Notes from a Blue Bike: The Art of Living Intentionally in a Chaotic World by Tsh Oxenreider greatly resonated with me in many ways, particularly in philosophy of life, and how that has played out in similar family situations. Like the Oxenreider family, we love slow food with a willingness to do it 80/20, we have three kids (but with one on the way!), we have an insatiable appetite for travel, and we are passionate about teaching our children to be globally informed. Our kids also all have updated passports…just in case. And the similarities continue; I mean, I’ve even nursed an infant strapped in a carseat, too!
While going through the book, I mentioned to my husband Daniel that it was really good and he should read it. “Oh? What’s it about?” he replied. That was a question somewhat difficult to answer, as the book is sort of a collective of thoughts, or well, notes from a blue bike. But a look at the table of contents may help break down the categories a little: food, work, education, travel, and entertainment are a few of the categories Tsh breaks the book into. If you’re familiar with Tsh’s previous works (Organized Simplicity, One Bite at a Time, and her network of The Art of Simple community blogs), you’ll simply see her philosophy of living applied and flowing through each of these sometimes seemingly unrelated categories.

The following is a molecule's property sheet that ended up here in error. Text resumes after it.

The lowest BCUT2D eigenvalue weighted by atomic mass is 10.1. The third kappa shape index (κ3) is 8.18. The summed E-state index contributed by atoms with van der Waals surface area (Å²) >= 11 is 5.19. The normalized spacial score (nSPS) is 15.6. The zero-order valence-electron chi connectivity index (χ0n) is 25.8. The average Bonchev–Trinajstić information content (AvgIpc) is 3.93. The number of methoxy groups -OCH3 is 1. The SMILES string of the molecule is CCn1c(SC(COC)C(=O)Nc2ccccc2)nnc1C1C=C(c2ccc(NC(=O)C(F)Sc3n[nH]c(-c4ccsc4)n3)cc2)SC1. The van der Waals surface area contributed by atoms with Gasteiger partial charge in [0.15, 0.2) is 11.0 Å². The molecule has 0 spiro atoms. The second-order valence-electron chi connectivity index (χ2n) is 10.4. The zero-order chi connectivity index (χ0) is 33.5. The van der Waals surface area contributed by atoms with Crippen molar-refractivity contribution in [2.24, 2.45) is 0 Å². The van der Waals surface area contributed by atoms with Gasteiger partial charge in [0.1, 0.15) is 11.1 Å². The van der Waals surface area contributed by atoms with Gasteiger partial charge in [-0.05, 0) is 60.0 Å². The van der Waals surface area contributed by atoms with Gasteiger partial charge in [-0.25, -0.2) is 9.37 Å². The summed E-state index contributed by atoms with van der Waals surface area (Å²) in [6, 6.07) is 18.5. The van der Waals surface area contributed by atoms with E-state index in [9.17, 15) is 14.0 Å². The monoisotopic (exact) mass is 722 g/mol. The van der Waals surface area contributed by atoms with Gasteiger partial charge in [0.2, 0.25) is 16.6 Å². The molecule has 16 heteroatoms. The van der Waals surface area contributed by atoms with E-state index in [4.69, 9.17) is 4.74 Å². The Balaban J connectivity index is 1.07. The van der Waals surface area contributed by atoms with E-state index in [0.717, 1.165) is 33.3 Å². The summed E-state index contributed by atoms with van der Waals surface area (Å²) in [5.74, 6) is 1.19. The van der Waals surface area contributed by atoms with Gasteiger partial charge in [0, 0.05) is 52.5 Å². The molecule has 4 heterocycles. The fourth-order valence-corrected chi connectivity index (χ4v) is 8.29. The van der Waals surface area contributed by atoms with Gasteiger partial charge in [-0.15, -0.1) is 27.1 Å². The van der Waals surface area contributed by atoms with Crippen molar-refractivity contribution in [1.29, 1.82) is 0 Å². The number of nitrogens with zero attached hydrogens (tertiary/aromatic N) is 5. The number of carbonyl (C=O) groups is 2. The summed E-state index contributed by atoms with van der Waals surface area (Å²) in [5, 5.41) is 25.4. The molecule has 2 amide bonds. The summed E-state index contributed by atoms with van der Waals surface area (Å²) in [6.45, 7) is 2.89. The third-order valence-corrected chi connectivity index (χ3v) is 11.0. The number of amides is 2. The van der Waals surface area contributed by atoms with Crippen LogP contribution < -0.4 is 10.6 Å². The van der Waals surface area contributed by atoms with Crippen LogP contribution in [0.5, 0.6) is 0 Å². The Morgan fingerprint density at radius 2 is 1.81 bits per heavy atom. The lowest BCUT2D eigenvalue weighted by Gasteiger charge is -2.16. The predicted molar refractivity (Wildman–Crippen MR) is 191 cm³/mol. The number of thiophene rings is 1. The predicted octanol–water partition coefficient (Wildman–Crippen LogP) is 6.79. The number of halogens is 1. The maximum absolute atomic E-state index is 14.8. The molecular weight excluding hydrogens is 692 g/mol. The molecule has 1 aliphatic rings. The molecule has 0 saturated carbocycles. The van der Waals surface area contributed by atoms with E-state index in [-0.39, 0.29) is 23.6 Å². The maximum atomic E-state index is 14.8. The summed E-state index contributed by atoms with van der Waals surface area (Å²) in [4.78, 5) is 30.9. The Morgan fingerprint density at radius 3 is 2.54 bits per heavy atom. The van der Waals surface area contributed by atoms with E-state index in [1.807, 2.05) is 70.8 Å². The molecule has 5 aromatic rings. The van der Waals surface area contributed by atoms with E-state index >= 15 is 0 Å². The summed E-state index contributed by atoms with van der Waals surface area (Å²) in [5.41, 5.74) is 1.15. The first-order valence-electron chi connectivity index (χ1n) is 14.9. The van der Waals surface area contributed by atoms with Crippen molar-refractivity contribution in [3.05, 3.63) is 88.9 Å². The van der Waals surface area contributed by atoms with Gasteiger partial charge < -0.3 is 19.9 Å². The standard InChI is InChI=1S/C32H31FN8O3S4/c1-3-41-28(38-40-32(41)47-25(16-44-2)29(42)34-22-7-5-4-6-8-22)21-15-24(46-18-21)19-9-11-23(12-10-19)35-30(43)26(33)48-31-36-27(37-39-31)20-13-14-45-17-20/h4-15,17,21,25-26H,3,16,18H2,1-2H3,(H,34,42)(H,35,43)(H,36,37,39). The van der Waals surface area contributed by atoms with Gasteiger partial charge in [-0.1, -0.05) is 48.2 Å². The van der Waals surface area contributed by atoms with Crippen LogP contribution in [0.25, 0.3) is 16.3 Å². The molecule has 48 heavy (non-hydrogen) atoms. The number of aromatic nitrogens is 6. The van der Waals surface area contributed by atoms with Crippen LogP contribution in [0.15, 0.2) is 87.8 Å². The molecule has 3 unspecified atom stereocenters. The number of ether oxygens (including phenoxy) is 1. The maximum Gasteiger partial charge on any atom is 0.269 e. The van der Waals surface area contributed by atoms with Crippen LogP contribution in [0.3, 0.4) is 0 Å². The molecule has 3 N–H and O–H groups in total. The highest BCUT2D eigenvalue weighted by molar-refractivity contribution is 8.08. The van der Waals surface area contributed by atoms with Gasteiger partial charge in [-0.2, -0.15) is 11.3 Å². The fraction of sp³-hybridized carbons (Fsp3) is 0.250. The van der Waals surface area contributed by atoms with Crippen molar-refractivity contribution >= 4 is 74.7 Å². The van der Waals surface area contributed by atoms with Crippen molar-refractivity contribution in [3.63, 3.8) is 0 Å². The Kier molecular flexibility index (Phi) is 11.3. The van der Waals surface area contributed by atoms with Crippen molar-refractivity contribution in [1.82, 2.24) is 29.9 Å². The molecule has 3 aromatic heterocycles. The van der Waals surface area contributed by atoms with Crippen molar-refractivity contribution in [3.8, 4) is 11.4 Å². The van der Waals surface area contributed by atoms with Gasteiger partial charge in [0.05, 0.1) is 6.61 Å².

In summation, this book is an encouragement to slow down and live life with intention. Oxenreider shows that even in changing circumstances, chaotic environments, and unknown futures, life can be lived this way. (That’s good, because that’s a good description of our lives in recent years, too!) The audience is definitely a middle class, semi-intellectual one (though quite the broad range), but for that audience, this is a great reminder of the need for slowness, decisiveness, and intentionality.